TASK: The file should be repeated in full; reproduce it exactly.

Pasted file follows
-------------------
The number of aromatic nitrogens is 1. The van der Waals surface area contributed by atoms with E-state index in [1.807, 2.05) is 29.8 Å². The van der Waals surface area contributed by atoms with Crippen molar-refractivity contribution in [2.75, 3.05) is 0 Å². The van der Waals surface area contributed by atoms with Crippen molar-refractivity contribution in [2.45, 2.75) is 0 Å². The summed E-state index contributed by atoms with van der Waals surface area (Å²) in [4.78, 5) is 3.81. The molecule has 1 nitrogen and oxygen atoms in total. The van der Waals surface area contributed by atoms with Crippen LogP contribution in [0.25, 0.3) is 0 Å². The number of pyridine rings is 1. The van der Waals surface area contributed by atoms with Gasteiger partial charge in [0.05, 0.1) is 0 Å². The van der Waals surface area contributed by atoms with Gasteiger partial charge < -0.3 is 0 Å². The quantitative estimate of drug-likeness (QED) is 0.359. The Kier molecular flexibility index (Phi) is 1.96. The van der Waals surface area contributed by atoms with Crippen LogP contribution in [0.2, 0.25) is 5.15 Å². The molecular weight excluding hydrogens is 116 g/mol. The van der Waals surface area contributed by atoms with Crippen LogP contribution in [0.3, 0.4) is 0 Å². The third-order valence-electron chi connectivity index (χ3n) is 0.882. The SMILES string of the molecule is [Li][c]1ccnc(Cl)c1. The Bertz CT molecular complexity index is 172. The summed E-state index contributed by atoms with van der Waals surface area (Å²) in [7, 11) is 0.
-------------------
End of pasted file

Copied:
The number of aromatic nitrogens is 1. The van der Waals surface area contributed by atoms with E-state index in [1.807, 2.05) is 29.8 Å². The van der Waals surface area contributed by atoms with Crippen molar-refractivity contribution in [2.75, 3.05) is 0 Å². The van der Waals surface area contributed by atoms with Crippen molar-refractivity contribution in [2.45, 2.75) is 0 Å². The summed E-state index contributed by atoms with van der Waals surface area (Å²) in [4.78, 5) is 3.81. The molecule has 1 nitrogen and oxygen atoms in total. The van der Waals surface area contributed by atoms with Crippen LogP contribution in [0.25, 0.3) is 0 Å². The number of pyridine rings is 1. The van der Waals surface area contributed by atoms with Gasteiger partial charge in [0.05, 0.1) is 0 Å². The van der Waals surface area contributed by atoms with Gasteiger partial charge < -0.3 is 0 Å². The quantitative estimate of drug-likeness (QED) is 0.359. The Kier molecular flexibility index (Phi) is 1.96. The van der Waals surface area contributed by atoms with Crippen LogP contribution in [0.2, 0.25) is 5.15 Å². The molecular weight excluding hydrogens is 116 g/mol. The van der Waals surface area contributed by atoms with Crippen LogP contribution in [0.3, 0.4) is 0 Å². The third-order valence-electron chi connectivity index (χ3n) is 0.882. The SMILES string of the molecule is [Li][c]1ccnc(Cl)c1. The Bertz CT molecular complexity index is 172. The summed E-state index contributed by atoms with van der Waals surface area (Å²) in [7, 11) is 0.